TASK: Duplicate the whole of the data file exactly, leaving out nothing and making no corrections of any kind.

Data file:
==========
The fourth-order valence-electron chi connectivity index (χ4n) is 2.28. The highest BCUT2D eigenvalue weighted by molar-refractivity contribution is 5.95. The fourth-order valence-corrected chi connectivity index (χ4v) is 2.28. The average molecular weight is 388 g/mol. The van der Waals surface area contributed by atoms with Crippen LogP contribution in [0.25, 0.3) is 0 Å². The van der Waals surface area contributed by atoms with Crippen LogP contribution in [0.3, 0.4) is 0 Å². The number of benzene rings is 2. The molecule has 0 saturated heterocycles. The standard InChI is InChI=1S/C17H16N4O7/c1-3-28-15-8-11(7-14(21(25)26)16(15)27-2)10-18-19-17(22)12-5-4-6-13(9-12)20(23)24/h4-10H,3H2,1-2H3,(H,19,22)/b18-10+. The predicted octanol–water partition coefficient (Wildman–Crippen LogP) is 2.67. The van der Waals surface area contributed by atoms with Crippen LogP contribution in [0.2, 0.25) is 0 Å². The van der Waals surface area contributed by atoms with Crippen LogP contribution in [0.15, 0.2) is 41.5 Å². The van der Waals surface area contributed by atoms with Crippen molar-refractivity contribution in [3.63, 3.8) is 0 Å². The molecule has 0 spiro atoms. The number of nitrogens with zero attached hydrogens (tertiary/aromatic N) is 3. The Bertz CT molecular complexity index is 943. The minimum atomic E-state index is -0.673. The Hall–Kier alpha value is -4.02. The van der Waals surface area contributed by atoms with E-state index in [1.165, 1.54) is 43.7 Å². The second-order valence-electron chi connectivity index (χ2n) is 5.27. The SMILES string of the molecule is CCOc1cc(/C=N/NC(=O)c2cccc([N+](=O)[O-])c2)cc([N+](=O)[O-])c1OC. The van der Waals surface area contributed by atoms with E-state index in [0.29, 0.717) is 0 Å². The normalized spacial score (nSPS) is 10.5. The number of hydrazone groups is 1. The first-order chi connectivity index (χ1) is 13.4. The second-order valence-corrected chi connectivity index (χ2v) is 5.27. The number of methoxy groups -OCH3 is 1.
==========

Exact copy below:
The fourth-order valence-electron chi connectivity index (χ4n) is 2.28. The highest BCUT2D eigenvalue weighted by molar-refractivity contribution is 5.95. The fourth-order valence-corrected chi connectivity index (χ4v) is 2.28. The average molecular weight is 388 g/mol. The van der Waals surface area contributed by atoms with Crippen LogP contribution in [0.25, 0.3) is 0 Å². The van der Waals surface area contributed by atoms with Crippen LogP contribution in [0.3, 0.4) is 0 Å². The number of benzene rings is 2. The molecule has 0 saturated heterocycles. The standard InChI is InChI=1S/C17H16N4O7/c1-3-28-15-8-11(7-14(21(25)26)16(15)27-2)10-18-19-17(22)12-5-4-6-13(9-12)20(23)24/h4-10H,3H2,1-2H3,(H,19,22)/b18-10+. The predicted octanol–water partition coefficient (Wildman–Crippen LogP) is 2.67. The van der Waals surface area contributed by atoms with Crippen LogP contribution in [0.2, 0.25) is 0 Å². The van der Waals surface area contributed by atoms with Crippen LogP contribution in [0.15, 0.2) is 41.5 Å². The van der Waals surface area contributed by atoms with Crippen molar-refractivity contribution in [3.63, 3.8) is 0 Å². The molecule has 0 spiro atoms. The number of nitrogens with zero attached hydrogens (tertiary/aromatic N) is 3. The Bertz CT molecular complexity index is 943. The minimum atomic E-state index is -0.673. The Hall–Kier alpha value is -4.02. The van der Waals surface area contributed by atoms with E-state index in [1.165, 1.54) is 43.7 Å². The second-order valence-electron chi connectivity index (χ2n) is 5.27. The SMILES string of the molecule is CCOc1cc(/C=N/NC(=O)c2cccc([N+](=O)[O-])c2)cc([N+](=O)[O-])c1OC. The van der Waals surface area contributed by atoms with E-state index in [0.29, 0.717) is 0 Å². The normalized spacial score (nSPS) is 10.5. The number of hydrazone groups is 1. The first-order chi connectivity index (χ1) is 13.4. The second-order valence-corrected chi connectivity index (χ2v) is 5.27. The number of methoxy groups -OCH3 is 1.